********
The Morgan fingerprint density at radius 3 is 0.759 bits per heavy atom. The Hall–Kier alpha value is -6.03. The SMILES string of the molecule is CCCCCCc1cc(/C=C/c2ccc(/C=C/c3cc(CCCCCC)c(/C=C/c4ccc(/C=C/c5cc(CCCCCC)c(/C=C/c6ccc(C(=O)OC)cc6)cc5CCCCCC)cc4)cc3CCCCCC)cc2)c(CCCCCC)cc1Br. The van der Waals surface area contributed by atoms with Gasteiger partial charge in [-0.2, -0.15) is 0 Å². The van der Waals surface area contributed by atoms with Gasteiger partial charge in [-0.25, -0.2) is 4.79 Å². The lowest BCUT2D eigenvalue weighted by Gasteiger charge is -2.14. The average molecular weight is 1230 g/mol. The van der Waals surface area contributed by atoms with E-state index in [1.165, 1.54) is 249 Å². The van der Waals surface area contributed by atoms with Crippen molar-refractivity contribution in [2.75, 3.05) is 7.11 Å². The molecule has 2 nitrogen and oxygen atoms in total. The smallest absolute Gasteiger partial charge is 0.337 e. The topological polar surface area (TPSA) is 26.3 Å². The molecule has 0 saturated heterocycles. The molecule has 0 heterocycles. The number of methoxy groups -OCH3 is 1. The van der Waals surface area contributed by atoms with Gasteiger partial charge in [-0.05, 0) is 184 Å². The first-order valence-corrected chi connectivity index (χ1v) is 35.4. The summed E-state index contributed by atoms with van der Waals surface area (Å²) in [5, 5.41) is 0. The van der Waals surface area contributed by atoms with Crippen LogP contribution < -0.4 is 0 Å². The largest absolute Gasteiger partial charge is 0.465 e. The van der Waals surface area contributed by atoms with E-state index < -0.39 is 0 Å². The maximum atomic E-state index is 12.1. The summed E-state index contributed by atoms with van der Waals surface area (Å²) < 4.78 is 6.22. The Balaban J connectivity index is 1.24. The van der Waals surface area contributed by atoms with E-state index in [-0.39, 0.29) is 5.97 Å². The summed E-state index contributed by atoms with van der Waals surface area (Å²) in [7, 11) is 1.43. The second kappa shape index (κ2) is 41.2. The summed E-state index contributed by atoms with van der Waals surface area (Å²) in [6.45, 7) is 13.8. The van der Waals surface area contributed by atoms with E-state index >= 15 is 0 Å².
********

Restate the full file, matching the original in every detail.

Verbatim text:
The Morgan fingerprint density at radius 3 is 0.759 bits per heavy atom. The Hall–Kier alpha value is -6.03. The SMILES string of the molecule is CCCCCCc1cc(/C=C/c2ccc(/C=C/c3cc(CCCCCC)c(/C=C/c4ccc(/C=C/c5cc(CCCCCC)c(/C=C/c6ccc(C(=O)OC)cc6)cc5CCCCCC)cc4)cc3CCCCCC)cc2)c(CCCCCC)cc1Br. The van der Waals surface area contributed by atoms with Gasteiger partial charge in [-0.2, -0.15) is 0 Å². The van der Waals surface area contributed by atoms with Gasteiger partial charge in [-0.25, -0.2) is 4.79 Å². The lowest BCUT2D eigenvalue weighted by Gasteiger charge is -2.14. The average molecular weight is 1230 g/mol. The van der Waals surface area contributed by atoms with E-state index in [1.165, 1.54) is 249 Å². The van der Waals surface area contributed by atoms with Crippen molar-refractivity contribution in [2.75, 3.05) is 7.11 Å². The molecule has 2 nitrogen and oxygen atoms in total. The smallest absolute Gasteiger partial charge is 0.337 e. The topological polar surface area (TPSA) is 26.3 Å². The molecule has 0 saturated heterocycles. The molecule has 0 heterocycles. The number of methoxy groups -OCH3 is 1. The van der Waals surface area contributed by atoms with Gasteiger partial charge in [-0.05, 0) is 184 Å². The first-order valence-corrected chi connectivity index (χ1v) is 35.4. The summed E-state index contributed by atoms with van der Waals surface area (Å²) in [5, 5.41) is 0. The van der Waals surface area contributed by atoms with Crippen LogP contribution < -0.4 is 0 Å². The largest absolute Gasteiger partial charge is 0.465 e. The van der Waals surface area contributed by atoms with E-state index < -0.39 is 0 Å². The maximum atomic E-state index is 12.1. The summed E-state index contributed by atoms with van der Waals surface area (Å²) < 4.78 is 6.22. The Balaban J connectivity index is 1.24. The van der Waals surface area contributed by atoms with E-state index in [-0.39, 0.29) is 5.97 Å². The summed E-state index contributed by atoms with van der Waals surface area (Å²) in [7, 11) is 1.43. The second kappa shape index (κ2) is 41.2. The summed E-state index contributed by atoms with van der Waals surface area (Å²) in [6.45, 7) is 13.8. The van der Waals surface area contributed by atoms with E-state index >= 15 is 0 Å².